​As I speak with partners around the world, I receive a lot of questions about what key changes businesses need to make to become more profitable selling cloud solutions. One consideration I always talk about is around evolving the delivery model, based on partners I have had the opportunity to speak with who have been there and done that. There will be plenty of opportunities to learn more about this in depth at WPC, but the basics are that the cloud offers an opportunity to move from a pure project-based delivery model to a mix of project-based and managed services. This allows our partners to successfully execute a project up front while mixing and optimizing resources for the long-term customer relationship

​We know it can be done and we’re seeing a lot of partners finding success this way. One partner that is a great example in evolving its business for the cloud is Microsoft cloud solution provider of Online Services, RoseBud Technologies.
​Initially, RoseBud didn’t offer cloud services to its customers and saw the cloud as a threat. But when companies all around them started replacing on-premise infrastructure with cloud services, the company knew it had to adapt or risk irrelevance. RoseBud found that its business model remained appropriate in the cloud-based market but that its delivery model had to change. Rosebud made the necessary changes and not only addressed the threat to their existing business, it seized a new opportunity in the cloud that has paid them back in ways they didn’t originally imagine, boosting their revenue upwards to the tune of 40-60 percent!
​Let me share some of their story … (You can find the full story here.)

​By 2009, Microsoft was advising its partners to get ready for cloud services but, like many of those partners, RoseBud regarded the cloud as a threat, not an opportunity. It had built its business on Small Business Server and the cloud would take this away. Microsoft, not RoseBud, would service the infrastructure. Where would RoseBud make its money? RoseBud’s business model hasn’t changed much as a result of the cloud—but its delivery model certainly has. And making some of those changes have hurt, according to Greg Treanor.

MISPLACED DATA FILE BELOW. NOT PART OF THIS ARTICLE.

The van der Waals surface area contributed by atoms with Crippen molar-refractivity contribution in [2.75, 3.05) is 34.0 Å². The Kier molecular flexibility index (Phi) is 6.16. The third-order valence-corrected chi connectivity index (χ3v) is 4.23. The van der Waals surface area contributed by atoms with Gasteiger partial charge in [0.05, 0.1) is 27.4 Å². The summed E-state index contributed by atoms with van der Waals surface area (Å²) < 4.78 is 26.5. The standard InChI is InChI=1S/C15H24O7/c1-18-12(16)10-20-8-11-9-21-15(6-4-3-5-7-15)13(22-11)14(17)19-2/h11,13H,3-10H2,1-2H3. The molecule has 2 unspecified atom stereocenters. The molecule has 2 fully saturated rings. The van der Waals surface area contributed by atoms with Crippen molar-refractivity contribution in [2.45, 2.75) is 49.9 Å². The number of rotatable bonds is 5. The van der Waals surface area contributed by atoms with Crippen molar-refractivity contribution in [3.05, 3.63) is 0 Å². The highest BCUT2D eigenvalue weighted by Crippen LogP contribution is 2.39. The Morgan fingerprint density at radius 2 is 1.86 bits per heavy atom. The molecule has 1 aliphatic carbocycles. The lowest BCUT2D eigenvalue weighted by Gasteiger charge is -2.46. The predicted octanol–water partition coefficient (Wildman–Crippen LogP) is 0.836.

"We cannibalized our customer base to shift to the cloud,” he says. “We went to our customers and told them that as a result of moving them to the cloud, we wouldn’t be on their premises as much. We’d support them at least as well as we did before, but we’d do it remotely, and more efficiently, so they shouldn’t be paying us as much. We introduced a reduced fee schedule. That was a tough nut for us to swallow.”

And it led to the hardest part of implementing the cloud strategy. Engineers who formerly visited two or three customers per day could now service six or seven customers daily through the cloud. But that meant that RoseBud needed fewer engineers. It also meant that RoseBud could only afford fewer engineers, since it was passing the productivity savings to its customers. It reduced its 25-person staff by about 40 percent.

RoseBud faced an obvious challenge in managing this change. In addition to reducing the personnel count, the company had to change the skill sets of those who remained. “The typical network admin with end-user support skills was no longer needed,” says Greg Treanor. “Those who made it with us through the transition were those who were willing to acquire new skills, in SharePoint, for example. We put some pretty compelling opportunities in front of our staff to encourage them to educate themselves.”

Even though they had some short-term pain in evolving their delivery model, they have become a more profitable and relevant business and are much more able to meet growing customer demands. Five years later, RoseBud’s customer base is up 100 percent. Employee productivity is up 160 percent, and revenue is up 40-60 percent. “The revenue gain took a while and wasn’t easy,” cautions Greg Treanor. “But we decided to adopt cloud service, and we stuck with it. In retrospect, it was absolutely the right thing to do. If we hadn’t done it, we wouldn’t be here today. Our business is more solid than it was 10 years ago.”
​We know customer demand for cloud and hybrid services is growing exponentially, bringing new, stable revenue streams for partners. You’ll learn more about this at WPC. I definitely encourage you to take advantage of its wealth of information by attending cloud-focused sessions, Phil Sorgen’s keynote and the cloud track keynote. You can also learn a lot engaging with other partners like RoseBud, so take advantage of the chance to have those conversations and unlock the opportunities of the cloud for your business.
​​